SEOUL-- A South Korean woman forced into front-line brothels for Japanese troops during World War II died on Sunday, bringing the number of living victims of Japan's wartime atrocity to 37.
Kim Kun-ja died at the age of 91 at a shelter south of Seoul operated for former "comfort women," a euphemistic term for the victims of Japan's sexual slavery, according to officials at the shelter.
Born in Pyeongchang, Gangwon Province, Kim was forcefully mobilized by Japan to "comfort facilities" in China's northeastern province of Jilin at the age of 17. She tried to commit suicide seven times during her three years there.
She drew attention to the wartime crime by Japan by attending a hearing on comfort women hosted by then U.S. Congressman Mike Honda in February 2007 and testifying about her experience.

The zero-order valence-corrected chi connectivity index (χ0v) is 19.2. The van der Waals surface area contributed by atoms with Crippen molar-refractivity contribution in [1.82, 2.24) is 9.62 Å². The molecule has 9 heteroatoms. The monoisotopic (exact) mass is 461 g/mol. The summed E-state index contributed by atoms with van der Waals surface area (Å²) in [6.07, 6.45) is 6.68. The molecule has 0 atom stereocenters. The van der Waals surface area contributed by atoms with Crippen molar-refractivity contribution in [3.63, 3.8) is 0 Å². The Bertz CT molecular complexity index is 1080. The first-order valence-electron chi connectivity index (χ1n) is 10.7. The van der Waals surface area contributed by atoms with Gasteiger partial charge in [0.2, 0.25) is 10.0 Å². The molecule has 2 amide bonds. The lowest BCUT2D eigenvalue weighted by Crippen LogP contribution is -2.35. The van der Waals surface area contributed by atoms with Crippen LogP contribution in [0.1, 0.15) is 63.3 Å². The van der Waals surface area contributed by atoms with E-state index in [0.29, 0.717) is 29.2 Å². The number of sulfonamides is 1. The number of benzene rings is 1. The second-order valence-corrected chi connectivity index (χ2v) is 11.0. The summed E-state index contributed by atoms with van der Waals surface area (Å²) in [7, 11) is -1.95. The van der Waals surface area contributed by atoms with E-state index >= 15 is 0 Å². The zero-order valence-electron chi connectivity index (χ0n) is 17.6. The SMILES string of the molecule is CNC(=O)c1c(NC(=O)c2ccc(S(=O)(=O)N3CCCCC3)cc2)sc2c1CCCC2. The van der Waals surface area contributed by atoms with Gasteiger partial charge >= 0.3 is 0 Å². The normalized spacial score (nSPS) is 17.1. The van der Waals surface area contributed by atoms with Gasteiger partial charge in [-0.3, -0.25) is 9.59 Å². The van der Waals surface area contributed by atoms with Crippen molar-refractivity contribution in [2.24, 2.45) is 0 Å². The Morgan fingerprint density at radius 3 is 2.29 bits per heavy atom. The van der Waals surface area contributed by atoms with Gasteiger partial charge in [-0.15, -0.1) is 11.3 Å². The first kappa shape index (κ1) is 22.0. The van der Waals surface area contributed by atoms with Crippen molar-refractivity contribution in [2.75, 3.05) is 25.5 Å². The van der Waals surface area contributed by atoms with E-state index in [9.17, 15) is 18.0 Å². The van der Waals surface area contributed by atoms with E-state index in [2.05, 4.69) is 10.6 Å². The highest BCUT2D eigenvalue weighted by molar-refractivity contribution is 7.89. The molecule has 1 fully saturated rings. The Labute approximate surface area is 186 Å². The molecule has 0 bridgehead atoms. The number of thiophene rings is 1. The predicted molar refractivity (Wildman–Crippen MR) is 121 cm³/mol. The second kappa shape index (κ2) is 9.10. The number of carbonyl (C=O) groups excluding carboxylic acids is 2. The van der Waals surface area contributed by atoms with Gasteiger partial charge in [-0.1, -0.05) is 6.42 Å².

Most of the other survivors of the gross human rights abuse are in their 80s or 90s.
The comfort women issue has been a long-time thorn between South Korea and Japan, which occupied the Korean Peninsula from 1910-45.
Historians estimate that up to 200,000 Asian women, mostly from Korea, were mobilized by the Japanese military to work in front-line brothels.
In late 2015, the two neighbors reached a deal to resolve the issue with an apology and compensation from Tokyo. But some of the Korean victims have rejected the agreement, saying the apology is not sincere, nor is it enough to address their grievances.
High-ranking government officials expressed intention to pay tribute.
Foreign Minister Kang Kyung-wha who has said that the past compensation deal is not enough to reflect public sentiment here, paid her respects to the deceased at night.
"In this situation where the people emotionally cannot accept the deal as President Moon Jae-in clearly stated before, another victim passed away without getting a satisfying answer," Kang said. "The ministry is going to look more closely at the content of the agreement or the progress of the negotiations, and find a way to go based on the results."
Source: Yonhap News Agency